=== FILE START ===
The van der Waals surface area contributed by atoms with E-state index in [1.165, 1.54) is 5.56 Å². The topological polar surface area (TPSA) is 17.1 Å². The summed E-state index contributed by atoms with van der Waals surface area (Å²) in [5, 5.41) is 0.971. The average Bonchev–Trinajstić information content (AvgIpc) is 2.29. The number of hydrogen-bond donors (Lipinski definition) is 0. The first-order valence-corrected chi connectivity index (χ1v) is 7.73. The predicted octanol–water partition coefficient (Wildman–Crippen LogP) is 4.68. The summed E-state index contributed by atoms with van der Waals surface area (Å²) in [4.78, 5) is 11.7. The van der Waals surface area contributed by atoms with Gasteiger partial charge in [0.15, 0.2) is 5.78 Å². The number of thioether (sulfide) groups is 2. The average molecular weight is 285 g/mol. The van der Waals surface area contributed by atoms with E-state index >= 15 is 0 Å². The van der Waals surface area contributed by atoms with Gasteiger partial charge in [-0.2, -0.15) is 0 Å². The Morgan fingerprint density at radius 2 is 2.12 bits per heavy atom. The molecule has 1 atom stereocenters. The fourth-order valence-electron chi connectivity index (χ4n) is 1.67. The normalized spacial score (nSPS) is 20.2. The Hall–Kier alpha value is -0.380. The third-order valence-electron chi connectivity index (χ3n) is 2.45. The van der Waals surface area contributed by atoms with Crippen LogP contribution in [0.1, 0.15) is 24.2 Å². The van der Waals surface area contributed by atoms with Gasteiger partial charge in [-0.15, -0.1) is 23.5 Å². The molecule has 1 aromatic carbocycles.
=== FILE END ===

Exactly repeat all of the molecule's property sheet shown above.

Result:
The van der Waals surface area contributed by atoms with E-state index in [1.165, 1.54) is 5.56 Å². The topological polar surface area (TPSA) is 17.1 Å². The summed E-state index contributed by atoms with van der Waals surface area (Å²) in [5, 5.41) is 0.971. The average Bonchev–Trinajstić information content (AvgIpc) is 2.29. The number of hydrogen-bond donors (Lipinski definition) is 0. The first-order valence-corrected chi connectivity index (χ1v) is 7.73. The predicted octanol–water partition coefficient (Wildman–Crippen LogP) is 4.68. The summed E-state index contributed by atoms with van der Waals surface area (Å²) in [4.78, 5) is 11.7. The van der Waals surface area contributed by atoms with Gasteiger partial charge in [0.15, 0.2) is 5.78 Å². The number of thioether (sulfide) groups is 2. The average molecular weight is 285 g/mol. The van der Waals surface area contributed by atoms with E-state index >= 15 is 0 Å². The van der Waals surface area contributed by atoms with Gasteiger partial charge in [-0.2, -0.15) is 0 Å². The Morgan fingerprint density at radius 2 is 2.12 bits per heavy atom. The molecule has 1 atom stereocenters. The fourth-order valence-electron chi connectivity index (χ4n) is 1.67. The normalized spacial score (nSPS) is 20.2. The Hall–Kier alpha value is -0.380. The third-order valence-electron chi connectivity index (χ3n) is 2.45. The van der Waals surface area contributed by atoms with Crippen LogP contribution in [0.1, 0.15) is 24.2 Å². The van der Waals surface area contributed by atoms with Gasteiger partial charge in [-0.15, -0.1) is 23.5 Å². The molecule has 1 aromatic carbocycles.